this.on('click', '#button2', this._doSomethingElse);
});

In this case, our function will be executed, and then the parent's own initialize method will be executed.

In this example we don't deal with any parameters but, if the parent method is called with any, they will also be available to your mixin function as normal parameters, in the same order.

 

around()

This behaves differently to the previous example, because rather than simply being executed before or after the parent, it actually provides the parent method as a reference to your own function. This allows you to call the parent method at a time of your choosing - perhaps determined based on some logic in your code. Since you have control over calling the parent method, you also have access to its return value, meaning that around can also be used as a way to modify the value that is returned from a controller method.

As an example, let's assume that the parent controller method returns a JSON object, but we want to augment this with some additional key/values. We can do this using the around call, like so:

this.around('parentMethod', function (origFn) {
	var returned = origFn();
	
	return _.extend( returned, {
		key1: true,
		key2: false
	});
});

Notice that the parent method is passed in as a parameter (if the method has any other parameters, these will appear first, and the parent method will be the last parameter). We call this method in order to get its return value for our own use. When we look at the parent method we know that it returns a JSON object, so we extend it with our own values.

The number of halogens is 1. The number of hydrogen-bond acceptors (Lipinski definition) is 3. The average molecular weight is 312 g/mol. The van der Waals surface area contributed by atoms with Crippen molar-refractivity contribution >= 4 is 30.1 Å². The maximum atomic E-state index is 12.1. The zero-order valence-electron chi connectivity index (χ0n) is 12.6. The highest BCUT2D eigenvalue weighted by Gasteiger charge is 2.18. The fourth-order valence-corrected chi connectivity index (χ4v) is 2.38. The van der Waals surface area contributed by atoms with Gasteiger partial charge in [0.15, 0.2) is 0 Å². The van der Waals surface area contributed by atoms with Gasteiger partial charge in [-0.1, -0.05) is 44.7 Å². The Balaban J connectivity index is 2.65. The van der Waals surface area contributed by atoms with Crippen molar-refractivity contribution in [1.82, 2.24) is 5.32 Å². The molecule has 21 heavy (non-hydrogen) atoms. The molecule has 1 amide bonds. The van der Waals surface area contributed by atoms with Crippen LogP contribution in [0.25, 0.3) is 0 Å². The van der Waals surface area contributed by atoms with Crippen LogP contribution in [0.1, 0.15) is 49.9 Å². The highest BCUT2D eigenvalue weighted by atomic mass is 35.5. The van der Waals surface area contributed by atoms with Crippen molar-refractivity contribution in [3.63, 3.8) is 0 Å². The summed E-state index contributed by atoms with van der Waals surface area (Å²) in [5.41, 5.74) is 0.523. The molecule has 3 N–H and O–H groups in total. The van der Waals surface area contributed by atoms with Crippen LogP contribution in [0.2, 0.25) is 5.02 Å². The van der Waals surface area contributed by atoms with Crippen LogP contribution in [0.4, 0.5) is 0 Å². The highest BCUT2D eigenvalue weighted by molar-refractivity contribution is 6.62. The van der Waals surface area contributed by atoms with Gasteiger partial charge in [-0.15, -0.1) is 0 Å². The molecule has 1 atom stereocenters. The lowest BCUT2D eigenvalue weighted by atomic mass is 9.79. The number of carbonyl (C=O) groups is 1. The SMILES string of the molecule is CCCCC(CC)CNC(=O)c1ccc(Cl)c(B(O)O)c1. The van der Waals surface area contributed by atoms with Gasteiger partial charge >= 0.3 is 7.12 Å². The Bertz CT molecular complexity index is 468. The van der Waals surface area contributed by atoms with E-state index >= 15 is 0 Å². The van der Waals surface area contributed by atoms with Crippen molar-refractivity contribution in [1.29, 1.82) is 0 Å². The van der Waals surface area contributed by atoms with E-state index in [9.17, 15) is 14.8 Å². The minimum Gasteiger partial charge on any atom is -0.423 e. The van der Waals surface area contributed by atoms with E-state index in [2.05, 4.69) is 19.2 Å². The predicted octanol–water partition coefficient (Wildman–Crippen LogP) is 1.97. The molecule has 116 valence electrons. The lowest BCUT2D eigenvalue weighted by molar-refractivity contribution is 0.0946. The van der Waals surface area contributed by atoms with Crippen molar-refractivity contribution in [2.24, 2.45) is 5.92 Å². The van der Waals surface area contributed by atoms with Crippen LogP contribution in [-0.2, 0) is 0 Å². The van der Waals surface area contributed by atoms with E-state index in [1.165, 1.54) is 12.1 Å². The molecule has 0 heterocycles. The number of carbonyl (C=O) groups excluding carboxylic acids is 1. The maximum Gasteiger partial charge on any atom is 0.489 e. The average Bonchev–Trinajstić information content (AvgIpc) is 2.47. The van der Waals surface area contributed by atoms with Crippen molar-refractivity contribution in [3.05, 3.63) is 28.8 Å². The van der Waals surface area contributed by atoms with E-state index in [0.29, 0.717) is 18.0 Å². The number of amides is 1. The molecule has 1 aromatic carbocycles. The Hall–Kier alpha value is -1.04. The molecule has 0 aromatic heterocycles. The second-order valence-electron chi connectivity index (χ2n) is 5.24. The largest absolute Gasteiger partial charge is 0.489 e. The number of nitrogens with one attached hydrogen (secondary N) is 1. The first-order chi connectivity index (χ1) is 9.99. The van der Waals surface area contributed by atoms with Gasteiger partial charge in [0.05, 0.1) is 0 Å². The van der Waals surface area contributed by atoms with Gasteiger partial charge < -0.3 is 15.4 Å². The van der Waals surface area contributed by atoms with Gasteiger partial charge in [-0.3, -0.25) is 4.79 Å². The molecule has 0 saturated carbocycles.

It's worth noting that since you receive both the original parameters, and a reference to the parent method, you have the ability to modify the parameter values before passing them into the parent method. This approach can offer a lot of flexibility.

 

Custom methods and replacing existing methods

Finally, you can create new methods in your mixin, or completely replace methods from the parent controller by redefining them. In both cases, this is done like so:

this.myMethod = function () {
	//...
};

Of course, if you replace an existing method, be sure it plays nicely with any calls to it!

 

Calling a mixin

Mixins can be applied to controllers manually when needed (you don't need to do this if you configured your mixing to automatically apply to the controller, though). To do so, specify the mixin name in parenthesis after the controller. For example:

<div data-controller='core.front.core.someController( mixinName )'>
  
</div>

Multiple mixins can be provided if they are comma-delimited.

Note that mixin files are not loaded on demand in the same way that controller files may be (but they will be compiled into bundles in the same way at build-time). In order for a mixin to be applied, it must be included in the page output. This means that if you're creating a plugin that (for example) has a mixin that applies to a core controller, you are responsible for ensuring the mixin file is included in the page as needed. This may mean creating a theme hook that modifies the output of the includeJS template.